Documentaries like this one are a dime a dozen—and Judge Maurice Cobbs is looking for the guy who's supplying the dimes.
Our reviews of Frank Sinatra: Around The World (published June 1st, 2011), Frank Sinatra: Concert For The Americas (published November 27th, 2010), and Frank Sinatra: The Frank Sinatra Shows (published September 17th, 2008) are also available.
An in-depth look at the life and music of an entertainment legend!
Producers of mediocre offerings like Frank Sinatra: The Man and the Myth are the natural predators of the passionate collector; they know that somebody who really digs Sinatra will fork over a modest price for this disc, even though they'll likely feel burned by the skimpy offerings and overall poor quality. Meanwhile, these creeps laugh all the way to the bank. The coo-coo cats at Kultur certainly give us a look at the life of the legend that is Frank Sinatra, but it's hardly an in-depth look, and other than acknowledging that there were in fact myths surrounding the singer's life, they only manage to examine a couple of them—and not very deeply, at that.
You could argue that collectors would want a disc like this for one of two reasons: The veteran fan would want something that offers a few tidbits of information he hasn't discovered yet; and the novice fan would want something that explores the life of his newfound interest. But this disc offers nothing in the way of new info, and it just doesn't dig deeply enough into the life and mystique of its subject. Granted, not even the dry documentary form of this particular offering from the Harvs at Kultur can make the life of Frankie S. anything less than interesting, but it lacks the kind of ring-a-ding-ding that brings it all to life, dig? It's not even as sordid as the garbage that creep Kitty Kelly published. That you could make a mediocre biography of the most popular entertainer of the 20th century is admittedly quite an achievement, but it ain't the sort of thing these guys ought to be proud of.
The facts are all here, to be sure, but none of the flavor, and if you're not going to give us the flavor, why bother? For instance, when briefly examining the kidnapping of Frank Jr., the biographers fail to mention that there was speculation that Frank Jr. himself was behind it, and that Frank sought help not only from J. Edgar Hoover but from certain amici di amici as well. How could these interesting and essential details be overlooked? Frank's stormy marriage to Mia Farrow is only briefly touched on, and his fourth and last wife, Barbara, becomes little more than a footnote. Nothing much is said about Sinatra's infamous battles with the press that alternately adored and demonized him; for instance, the singer had a long-running and bitter feud with newspaperman Lee Mortimer, who sued Sinatra for attacking him in a nightclub. (Sinatra gleefully paid the settlement, then allegedly got his revenge years later by urinating on Mortimer's grave. But you wouldn't know any of this, or anything like it, from watching this DVD.)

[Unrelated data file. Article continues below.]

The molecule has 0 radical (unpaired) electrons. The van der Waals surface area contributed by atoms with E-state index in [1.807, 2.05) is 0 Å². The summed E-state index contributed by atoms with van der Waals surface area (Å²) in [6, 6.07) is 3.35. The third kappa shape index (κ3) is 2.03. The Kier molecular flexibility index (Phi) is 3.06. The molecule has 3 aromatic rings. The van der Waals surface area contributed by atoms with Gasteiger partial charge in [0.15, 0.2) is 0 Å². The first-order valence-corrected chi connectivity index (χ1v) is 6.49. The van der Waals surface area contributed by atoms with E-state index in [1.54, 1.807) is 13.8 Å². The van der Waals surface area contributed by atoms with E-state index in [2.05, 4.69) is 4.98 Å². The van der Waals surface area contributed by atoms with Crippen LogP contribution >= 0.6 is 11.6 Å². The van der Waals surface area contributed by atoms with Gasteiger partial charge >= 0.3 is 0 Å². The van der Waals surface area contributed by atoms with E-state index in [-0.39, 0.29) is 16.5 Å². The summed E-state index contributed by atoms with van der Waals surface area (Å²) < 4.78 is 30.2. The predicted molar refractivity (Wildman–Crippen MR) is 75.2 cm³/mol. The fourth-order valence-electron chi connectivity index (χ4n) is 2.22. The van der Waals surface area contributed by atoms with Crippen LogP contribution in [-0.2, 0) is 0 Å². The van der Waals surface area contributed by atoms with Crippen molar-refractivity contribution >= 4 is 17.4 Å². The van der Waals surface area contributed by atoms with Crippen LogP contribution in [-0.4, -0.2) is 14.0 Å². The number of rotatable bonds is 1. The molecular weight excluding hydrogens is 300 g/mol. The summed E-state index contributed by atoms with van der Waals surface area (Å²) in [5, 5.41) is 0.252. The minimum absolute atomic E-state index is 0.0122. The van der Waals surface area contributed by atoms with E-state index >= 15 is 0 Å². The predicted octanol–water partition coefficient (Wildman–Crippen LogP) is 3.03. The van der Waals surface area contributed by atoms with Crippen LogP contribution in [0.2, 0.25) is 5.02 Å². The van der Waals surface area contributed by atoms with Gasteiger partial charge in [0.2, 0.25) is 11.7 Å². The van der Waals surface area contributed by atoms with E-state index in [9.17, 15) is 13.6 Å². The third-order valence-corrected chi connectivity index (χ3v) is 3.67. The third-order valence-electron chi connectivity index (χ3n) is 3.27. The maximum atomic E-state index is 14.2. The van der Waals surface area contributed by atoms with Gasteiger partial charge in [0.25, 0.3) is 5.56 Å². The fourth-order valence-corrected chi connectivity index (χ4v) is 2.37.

Astoundingly, very little time is spent examining the musical artistry of Frank Sinatra, and this is the DVD's most egregious failing. The disc acknowledges the impact that Sinatra had on the public, but the examination of his talent doesn't go beyond that. No commentary is given at all about his particular style and talent for phrasing, nor does the documentary examine with any real depth why Sinatra was able to appeal to each new generation as he had to the previous one. This is extraordinarily puzzling, as the main thrust of any work on Sinatra would have to be the music.
While there are some interesting interviews with nigh-celebrities like author Gay Talese and Jack Scalia, bona fide celebrities like Tommy Lasorda and Robert Loggia, and people you never heard of like Pat Cooper and Joe Varsalona, Kultur has done the unthinkable by not even bothering to gather stock footage interviews with some of the people who knew him best, such as daughter Nancy, Frank Jr., Tina Sinatra, Mia Farrow, Lauren Bacall (to whom he was briefly engaged), and his last wife, Barbara. The insight that could have been provided from such close friends and family members might have padded out this bare-bones release to some point of respectability, but as it stands, this DVD is strictly nowheresville.
Even worse is the lack of special features—there is a wealth of interesting material out there that could have elevated this disc from the mire of mediocrity, but Kultur hasn't bothered with any of it. The entire presentation seems like little more than an opportunity to cash in on Sinatra's fandom, and as a Sinatra fan, I found myself walking away from the documentary feeling vaguely insulted.
While it would have been a nice special feature for a DVD release of one of the Chairman's movies, as a stand-alone release, Frank Sinatra: The Man and the Myth just doesn't have the weight or depth to do the man, his life, or his myth justice. Clocking in at a brief 70 minutes, the documentary lingers only briefly on important landmarks in the singer's career, and this rather shallow release only whets the appetite for more. Good night!
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